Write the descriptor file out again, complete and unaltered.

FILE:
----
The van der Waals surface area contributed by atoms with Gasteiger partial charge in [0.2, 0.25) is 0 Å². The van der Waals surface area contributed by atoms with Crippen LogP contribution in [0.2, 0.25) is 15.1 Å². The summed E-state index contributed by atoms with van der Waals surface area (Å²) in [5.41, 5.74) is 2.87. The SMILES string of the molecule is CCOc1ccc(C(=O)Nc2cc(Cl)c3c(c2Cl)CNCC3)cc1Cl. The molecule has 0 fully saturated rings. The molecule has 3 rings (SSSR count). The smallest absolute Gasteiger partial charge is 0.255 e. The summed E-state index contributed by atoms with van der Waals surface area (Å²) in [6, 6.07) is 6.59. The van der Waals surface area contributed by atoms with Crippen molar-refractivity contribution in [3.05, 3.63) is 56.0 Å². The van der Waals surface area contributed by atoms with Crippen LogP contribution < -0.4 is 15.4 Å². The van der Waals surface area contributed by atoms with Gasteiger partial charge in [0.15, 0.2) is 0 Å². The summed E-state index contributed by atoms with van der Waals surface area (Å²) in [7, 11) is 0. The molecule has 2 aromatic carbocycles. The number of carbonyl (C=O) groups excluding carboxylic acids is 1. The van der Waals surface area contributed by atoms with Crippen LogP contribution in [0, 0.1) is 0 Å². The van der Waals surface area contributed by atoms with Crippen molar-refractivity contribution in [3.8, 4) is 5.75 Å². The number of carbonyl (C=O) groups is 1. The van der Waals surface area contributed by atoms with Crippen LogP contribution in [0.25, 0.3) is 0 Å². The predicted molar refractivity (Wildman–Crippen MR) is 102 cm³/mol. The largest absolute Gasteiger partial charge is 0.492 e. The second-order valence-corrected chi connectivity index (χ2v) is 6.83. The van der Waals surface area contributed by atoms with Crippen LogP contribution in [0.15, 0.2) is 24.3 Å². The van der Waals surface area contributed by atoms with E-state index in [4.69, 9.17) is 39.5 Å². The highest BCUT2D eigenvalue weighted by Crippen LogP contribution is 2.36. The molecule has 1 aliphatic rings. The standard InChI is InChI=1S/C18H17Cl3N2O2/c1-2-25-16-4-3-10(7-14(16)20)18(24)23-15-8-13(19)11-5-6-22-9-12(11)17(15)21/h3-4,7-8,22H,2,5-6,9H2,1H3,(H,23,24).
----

The van der Waals surface area contributed by atoms with Gasteiger partial charge in [0.2, 0.25) is 0 Å². The van der Waals surface area contributed by atoms with Crippen LogP contribution in [0.2, 0.25) is 15.1 Å². The summed E-state index contributed by atoms with van der Waals surface area (Å²) in [5.41, 5.74) is 2.87. The SMILES string of the molecule is CCOc1ccc(C(=O)Nc2cc(Cl)c3c(c2Cl)CNCC3)cc1Cl. The molecule has 0 fully saturated rings. The molecule has 3 rings (SSSR count). The smallest absolute Gasteiger partial charge is 0.255 e. The summed E-state index contributed by atoms with van der Waals surface area (Å²) in [6, 6.07) is 6.59. The van der Waals surface area contributed by atoms with Crippen molar-refractivity contribution in [3.05, 3.63) is 56.0 Å². The van der Waals surface area contributed by atoms with Crippen LogP contribution < -0.4 is 15.4 Å². The van der Waals surface area contributed by atoms with Gasteiger partial charge in [0.15, 0.2) is 0 Å². The summed E-state index contributed by atoms with van der Waals surface area (Å²) in [7, 11) is 0. The molecule has 2 aromatic carbocycles. The number of carbonyl (C=O) groups excluding carboxylic acids is 1. The van der Waals surface area contributed by atoms with Crippen LogP contribution in [0, 0.1) is 0 Å². The van der Waals surface area contributed by atoms with Crippen molar-refractivity contribution in [3.8, 4) is 5.75 Å². The number of carbonyl (C=O) groups is 1. The van der Waals surface area contributed by atoms with Crippen LogP contribution in [0.25, 0.3) is 0 Å². The predicted molar refractivity (Wildman–Crippen MR) is 102 cm³/mol. The largest absolute Gasteiger partial charge is 0.492 e. The second-order valence-corrected chi connectivity index (χ2v) is 6.83. The van der Waals surface area contributed by atoms with Crippen LogP contribution in [0.15, 0.2) is 24.3 Å². The van der Waals surface area contributed by atoms with E-state index in [4.69, 9.17) is 39.5 Å². The highest BCUT2D eigenvalue weighted by Crippen LogP contribution is 2.36. The molecule has 1 aliphatic rings. The standard InChI is InChI=1S/C18H17Cl3N2O2/c1-2-25-16-4-3-10(7-14(16)20)18(24)23-15-8-13(19)11-5-6-22-9-12(11)17(15)21/h3-4,7-8,22H,2,5-6,9H2,1H3,(H,23,24).